See also: dinner, hot, more, often, somebody

ˌevery so ˈoften

occasionally: I usually drink tea, but every so often I have coffee after dinner.
See also: every, often

(as) ˌoften as ˈnot

,

more ˌoften than ˈnot

frequently; usually: As often as not I watch TV after dinner.
See also: not, often

ˌonce too ˈoften

used to say that somebody has done something wrong or stupid again, and this time they will suffer because of it: You’ve tried that trick once too often.
See also: often, once

every so often

At intervals; occasionally.
See also: every, often
References in classic literature ?
The whole beaver household, old and young, set out upon this business, and will often make long journeys before they are suited.
The beaver, when entrapped, often gets fastened by the chain to sunken logs or floating timber; if he gets to shore, he is entangled in the thickets of brook willows.
There are the brave champion, whether noble or common man, who conquers or falls against overwhelming odds; the faithful lover of either sex; the woman whose constancy, proving stronger than man's fickleness, wins back her lover to her side at last; the traitorous old woman (victim of the blind and cruel prejudice which after a century or two was often to send her to the stake as a witch); the loyal little child; and some few others.
The verbal style of the ballads, like their spirit, is vigorous and simple, generally unpolished and sometimes rough, but often powerful with its terse dramatic suggestiveness.
David had noticed nothing, but I was strangely uncomfortable, and, despite my efforts at talk, often lapsed into silence, to be roused from it by a feeling that Paterson was looking at me covertly.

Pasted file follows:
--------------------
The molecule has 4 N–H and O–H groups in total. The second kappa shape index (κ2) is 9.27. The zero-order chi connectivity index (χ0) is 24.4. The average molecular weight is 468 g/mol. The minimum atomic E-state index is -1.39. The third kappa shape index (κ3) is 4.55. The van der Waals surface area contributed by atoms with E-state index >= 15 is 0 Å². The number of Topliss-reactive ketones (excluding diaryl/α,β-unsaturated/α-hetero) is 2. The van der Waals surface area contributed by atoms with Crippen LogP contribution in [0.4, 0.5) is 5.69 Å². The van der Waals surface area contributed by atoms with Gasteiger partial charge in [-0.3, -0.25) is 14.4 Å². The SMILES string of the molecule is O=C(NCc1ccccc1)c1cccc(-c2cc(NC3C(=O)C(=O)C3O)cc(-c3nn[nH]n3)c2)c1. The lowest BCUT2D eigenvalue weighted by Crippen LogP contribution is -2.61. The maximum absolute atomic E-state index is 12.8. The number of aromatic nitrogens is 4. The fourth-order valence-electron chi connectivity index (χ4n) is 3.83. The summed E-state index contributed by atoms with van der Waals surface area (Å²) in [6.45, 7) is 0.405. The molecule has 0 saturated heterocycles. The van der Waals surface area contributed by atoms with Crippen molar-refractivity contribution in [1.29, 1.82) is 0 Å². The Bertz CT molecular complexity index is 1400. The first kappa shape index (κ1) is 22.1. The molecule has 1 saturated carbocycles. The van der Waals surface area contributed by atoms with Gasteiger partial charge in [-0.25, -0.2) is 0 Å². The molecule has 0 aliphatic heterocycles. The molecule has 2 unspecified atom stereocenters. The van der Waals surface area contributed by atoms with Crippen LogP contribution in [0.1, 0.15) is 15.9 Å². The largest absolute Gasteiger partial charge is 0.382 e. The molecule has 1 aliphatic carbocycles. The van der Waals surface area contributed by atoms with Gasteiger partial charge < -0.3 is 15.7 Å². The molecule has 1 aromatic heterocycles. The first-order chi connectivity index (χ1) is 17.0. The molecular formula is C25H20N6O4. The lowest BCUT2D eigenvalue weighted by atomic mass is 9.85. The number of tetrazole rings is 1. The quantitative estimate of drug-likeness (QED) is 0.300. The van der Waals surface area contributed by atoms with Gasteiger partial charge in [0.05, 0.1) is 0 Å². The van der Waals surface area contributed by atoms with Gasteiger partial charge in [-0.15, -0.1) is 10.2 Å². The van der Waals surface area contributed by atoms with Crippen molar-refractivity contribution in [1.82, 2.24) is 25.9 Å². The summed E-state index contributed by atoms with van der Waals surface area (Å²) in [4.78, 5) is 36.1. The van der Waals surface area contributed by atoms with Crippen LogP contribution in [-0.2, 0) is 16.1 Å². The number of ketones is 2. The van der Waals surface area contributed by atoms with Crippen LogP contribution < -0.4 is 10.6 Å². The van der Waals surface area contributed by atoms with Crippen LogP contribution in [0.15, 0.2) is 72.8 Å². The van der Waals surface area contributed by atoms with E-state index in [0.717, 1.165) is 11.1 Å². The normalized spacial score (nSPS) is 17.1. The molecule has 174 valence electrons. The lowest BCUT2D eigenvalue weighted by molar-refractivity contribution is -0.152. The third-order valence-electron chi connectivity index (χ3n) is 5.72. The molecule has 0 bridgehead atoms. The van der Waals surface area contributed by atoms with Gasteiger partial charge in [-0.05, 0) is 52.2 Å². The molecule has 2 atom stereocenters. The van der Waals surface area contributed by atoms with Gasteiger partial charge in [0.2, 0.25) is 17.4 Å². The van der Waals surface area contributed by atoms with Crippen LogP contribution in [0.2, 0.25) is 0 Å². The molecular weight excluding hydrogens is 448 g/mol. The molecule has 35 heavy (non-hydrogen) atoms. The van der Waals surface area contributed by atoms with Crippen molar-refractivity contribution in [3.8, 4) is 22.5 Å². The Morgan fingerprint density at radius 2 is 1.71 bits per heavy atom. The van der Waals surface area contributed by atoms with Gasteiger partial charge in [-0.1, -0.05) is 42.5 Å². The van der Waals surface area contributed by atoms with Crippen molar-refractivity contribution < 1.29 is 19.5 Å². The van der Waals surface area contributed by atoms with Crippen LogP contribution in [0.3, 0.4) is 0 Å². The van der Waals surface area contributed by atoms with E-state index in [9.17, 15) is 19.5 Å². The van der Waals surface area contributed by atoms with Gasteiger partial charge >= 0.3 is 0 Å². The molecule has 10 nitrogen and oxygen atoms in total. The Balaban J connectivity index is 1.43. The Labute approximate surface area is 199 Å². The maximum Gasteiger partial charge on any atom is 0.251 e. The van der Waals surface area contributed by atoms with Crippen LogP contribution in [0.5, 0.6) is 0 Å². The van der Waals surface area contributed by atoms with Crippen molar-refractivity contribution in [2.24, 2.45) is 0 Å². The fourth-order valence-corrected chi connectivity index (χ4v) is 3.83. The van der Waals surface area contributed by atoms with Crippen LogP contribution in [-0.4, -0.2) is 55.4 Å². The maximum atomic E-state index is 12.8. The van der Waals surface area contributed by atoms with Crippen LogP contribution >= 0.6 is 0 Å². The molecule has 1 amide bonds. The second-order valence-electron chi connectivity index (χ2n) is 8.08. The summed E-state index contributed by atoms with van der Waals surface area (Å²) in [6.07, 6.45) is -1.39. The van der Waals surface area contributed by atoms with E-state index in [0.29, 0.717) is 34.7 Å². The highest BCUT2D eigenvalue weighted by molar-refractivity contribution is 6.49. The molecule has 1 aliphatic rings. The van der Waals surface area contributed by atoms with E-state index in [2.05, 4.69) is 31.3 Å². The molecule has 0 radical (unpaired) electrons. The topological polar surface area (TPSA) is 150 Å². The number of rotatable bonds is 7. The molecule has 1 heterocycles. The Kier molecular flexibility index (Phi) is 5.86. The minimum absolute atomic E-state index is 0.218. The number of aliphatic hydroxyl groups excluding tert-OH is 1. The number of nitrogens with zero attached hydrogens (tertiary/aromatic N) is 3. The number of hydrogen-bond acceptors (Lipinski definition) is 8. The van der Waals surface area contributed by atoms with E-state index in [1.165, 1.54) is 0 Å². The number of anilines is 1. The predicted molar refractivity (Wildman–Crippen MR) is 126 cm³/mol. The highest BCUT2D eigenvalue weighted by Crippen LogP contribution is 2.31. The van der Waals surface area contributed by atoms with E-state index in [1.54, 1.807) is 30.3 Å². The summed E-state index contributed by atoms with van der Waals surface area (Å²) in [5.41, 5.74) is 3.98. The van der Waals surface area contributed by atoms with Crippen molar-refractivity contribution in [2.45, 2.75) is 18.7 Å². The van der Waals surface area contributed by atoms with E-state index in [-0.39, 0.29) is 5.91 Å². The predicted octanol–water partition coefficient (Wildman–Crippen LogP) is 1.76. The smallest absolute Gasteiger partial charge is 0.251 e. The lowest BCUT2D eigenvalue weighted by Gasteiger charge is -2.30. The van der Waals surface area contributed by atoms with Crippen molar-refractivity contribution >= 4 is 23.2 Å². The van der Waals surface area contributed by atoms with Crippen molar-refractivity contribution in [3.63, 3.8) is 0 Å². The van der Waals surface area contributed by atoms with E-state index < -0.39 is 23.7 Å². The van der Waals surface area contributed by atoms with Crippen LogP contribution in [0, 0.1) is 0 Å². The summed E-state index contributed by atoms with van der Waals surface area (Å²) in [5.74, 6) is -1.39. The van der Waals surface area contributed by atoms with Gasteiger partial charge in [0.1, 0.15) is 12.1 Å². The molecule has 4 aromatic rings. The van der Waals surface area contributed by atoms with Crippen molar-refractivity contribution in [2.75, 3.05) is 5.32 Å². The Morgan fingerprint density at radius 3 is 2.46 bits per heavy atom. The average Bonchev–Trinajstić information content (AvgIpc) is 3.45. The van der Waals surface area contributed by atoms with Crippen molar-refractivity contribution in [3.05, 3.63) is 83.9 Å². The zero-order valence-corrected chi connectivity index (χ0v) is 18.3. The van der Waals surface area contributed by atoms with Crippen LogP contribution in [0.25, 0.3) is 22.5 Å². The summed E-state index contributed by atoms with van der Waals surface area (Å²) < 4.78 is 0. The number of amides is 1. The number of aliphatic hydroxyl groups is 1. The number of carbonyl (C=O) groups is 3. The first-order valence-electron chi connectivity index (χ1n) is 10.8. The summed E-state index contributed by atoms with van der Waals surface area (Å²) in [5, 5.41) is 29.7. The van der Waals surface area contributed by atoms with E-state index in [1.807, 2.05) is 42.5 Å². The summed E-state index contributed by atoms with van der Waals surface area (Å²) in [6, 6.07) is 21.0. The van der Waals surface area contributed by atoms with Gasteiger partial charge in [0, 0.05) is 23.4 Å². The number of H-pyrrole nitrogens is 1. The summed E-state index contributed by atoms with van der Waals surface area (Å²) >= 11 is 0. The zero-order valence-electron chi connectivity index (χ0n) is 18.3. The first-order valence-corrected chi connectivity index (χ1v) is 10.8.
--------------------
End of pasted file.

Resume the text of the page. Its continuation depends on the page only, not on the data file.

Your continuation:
These ghosts made me to sweat in bed, not merely that night, but often when some new shock brought them back in force, yet, unsupported, they would have disturbed me little by day.
The child had no playmates, so he did not know that boys often dig out the inside of a "pumpkin-jack," and in the space thus made put a lighted candle to render the face more startling; but he conceived an idea of his own that promised to be quite as effective.
The old man, I could perceive, often endeavoured to encourage his children, as sometimes I found that he called them, to cast off their melancholy.
In the day, I believe, he worked sometimes for a neighbouring farmer, because he often went forth and did not return until dinner, yet brought no wood with him.
I feel as if it were right to ask her as often as I can if she doesn't consider every one equal; but she always says she doesn't, and she confesses that she doesn't think she is equal to "Lady Something-or-other," who is the wife of that relation of her father.
Vane, also (the brother), seems to have the same prejudices, and when I tell him, as I often think it right to do, that his sister is not his subordinate, even if she does think so, but his equal, and, perhaps in some respects his superior, and that if my brother, in Bangor, were to treat me as he treates this poor young girl, who has not spirit enough to see the question in its true light, there would be an indignation, meeting of the citizens to protest against such an outrage to the sanctity of womanhood--when I tell him all this, at breakfast or dinner, he bursts out laughing so loud that all the plates clatter on the table.
I had difficulty often in securing a satisfactory teacher.
The laws governing inheritance are quite unknown; no one can say why the same peculiarity in different individuals of the same species, and in individuals of different species, is sometimes inherited and sometimes not so; why the child often reverts in certain characters to its grandfather or grandmother or other much more remote ancestor; why a peculiarity is often transmitted from one sex to both sexes or to one sex alone, more commonly but not exclusively to the like sex.
The maids of honour often invited Glumdalclitch to their apartments, and desired she would bring me along with her, on purpose to have the pleasure of seeing and touching me.
The two pilgrims, often pressing each other's hands, or exchanging a smile or cheerful look, pursued their way in silence.